George Baxter was a highly successful corporation lawyer who was always in control of everything at the office, but almost nothing at home. When he returned from the office at day's end, to...
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One of the many variety shows available in the 1970s (along with Sonny and Cher, Captain and Tennille, Donny and Marie, etc). Hosted by black comic Flip Wilson, this show featured skits, ... See full summary »
George Baxter was a highly successful corporation lawyer who was always in control of everything at the office, but almost nothing at home. When he returned from the office at day's end, to his wife Dorothy, and his young son Harold, he entered the world of Hazel. Hazel was the maid and housekeeper who ran the Baxter household more efficiently than George ran his office. She was always right, knew exactly what needed doing, and pre-empted his authority with alarming, though, justified regularity. Written by
During its first four seasons the series was sponsored by the Ford Motor Company, who apparently used their clout to put their cars on the show. The Baxters' family cars were always Fords. In the Spring of 1964, the show became one of the first to show its characters riding in a Ford Mustang, which had just been introduced to the market. See more »
Shirley Booth played an opinionated, talkative, even bossy maid for five seasons on "Hazel" -- but there was never a more lovable, or more loved, maid on television.
As portrayed in the popular "Saturday Evening Post" cartoon by Ted Key, Hazel was almost a little too brash. But Miss Booth took some of the harshness out of the cartoon character and replaced it with the warmth and love she brought to her award-winning movie, Broadway and radio roles ("Come Back, Little Sheba," "Duffy's Tavern"). In its debut season of 1961-62, "Hazel" was #2 among all TV programs in the Nielsen ratings.
Hazel never met a person she didn't like--much to the chagrin of her employer, corporate attorney George Baxter (Don DeFore). Even a simple meeting with Frank Gifford (then of the New York Giants), in the 1963 episode "Hazel and the Halfback", goes delightfully awry as Hazel tries to inject her thoughts about football, bowling, and the risks of investing in a bowling alley for which George is negotiating a deal with Gifford.
When George married his wife Dorothy, Hazel came along. As the maid for Dorothy's family, Hazel had raised "Missy" virtually from childhood. While she was supposedly a free-lance interior decorator, Whitney Blake's Dorothy was cast as a typical 1960's TV sitcom housewife--a role at which she chafed until DeFore and she left the series at the end of the 1964-65 season. In one 1964 episode, however, Dorothy joins forces with Hazel to have George break down and remodel their kitchen with side-splitting results.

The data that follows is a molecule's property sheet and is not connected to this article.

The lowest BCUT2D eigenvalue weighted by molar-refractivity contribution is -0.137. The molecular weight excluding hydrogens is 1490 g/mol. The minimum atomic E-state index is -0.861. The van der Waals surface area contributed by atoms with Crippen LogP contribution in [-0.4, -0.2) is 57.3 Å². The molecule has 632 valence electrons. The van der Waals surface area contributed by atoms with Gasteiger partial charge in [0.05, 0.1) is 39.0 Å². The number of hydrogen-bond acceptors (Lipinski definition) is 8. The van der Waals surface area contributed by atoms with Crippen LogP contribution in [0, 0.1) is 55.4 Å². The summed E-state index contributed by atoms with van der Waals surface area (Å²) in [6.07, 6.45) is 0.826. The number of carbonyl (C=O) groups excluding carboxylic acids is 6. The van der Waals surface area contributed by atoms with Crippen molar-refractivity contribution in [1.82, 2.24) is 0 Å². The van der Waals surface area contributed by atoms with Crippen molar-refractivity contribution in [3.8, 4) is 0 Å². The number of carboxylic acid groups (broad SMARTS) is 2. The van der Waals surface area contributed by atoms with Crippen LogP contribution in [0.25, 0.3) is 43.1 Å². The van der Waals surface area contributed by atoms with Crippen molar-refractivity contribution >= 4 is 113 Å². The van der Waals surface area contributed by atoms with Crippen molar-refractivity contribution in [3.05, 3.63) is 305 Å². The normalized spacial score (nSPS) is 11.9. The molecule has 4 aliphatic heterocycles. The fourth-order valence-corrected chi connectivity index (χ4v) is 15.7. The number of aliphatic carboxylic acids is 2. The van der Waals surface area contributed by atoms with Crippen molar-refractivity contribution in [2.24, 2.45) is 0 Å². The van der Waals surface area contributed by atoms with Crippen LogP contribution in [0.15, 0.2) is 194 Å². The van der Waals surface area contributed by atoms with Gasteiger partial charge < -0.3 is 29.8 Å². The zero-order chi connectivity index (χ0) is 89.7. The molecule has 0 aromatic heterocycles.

Hazel was pal and confidante to their son Harold (Bobby Buntrock), and many episodes focused on her helping and motivating "Sport" to be the best he could be, often with unexpected results. In fact, when DeFore and Blake left the series, CBS felt transplanting Hazel and Harold to live with George's real-estate brother Steve (Ray Fulmer), his wife Barbara (Lynn Borden) and their daughter Susie (Julia Benjamin) could keep the continuity going. (Ironically, "Mr. Steve" never appeared in any NBC episode; George's sister Deirdre Thompson, played by Cathy Lewis, was virtually a semi-regular.)
While changing characters, settings and networks often weakened existing series, "Hazel"'s ratings were fairly strong during its CBS run despite being up against the new Monday night episodes of "Peyton Place" on ABC. Miss Booth, herself, was not. As far back as 1964, DeFore was concerned about jeopardizing her health and worked to reduce her load in fourth-season episodes. Indeed, other than a few guest appearances and the short-lived series "For the Love of Grace" in the 1970s, Shirley Booth's TV career ended when "Hazel" left the air in 1966.
Other shows tried to copy "Hazel's" magic, from "Our Man Higgins" with Sterling Holloway in 1962-63 to Fran Drescher as "The Nanny" in the 1990s. No one has come close, and probably no one ever well. To quote Shirley Booth's favorite catchphrase, "Hazel" continues to be "a doozy" half a century later!
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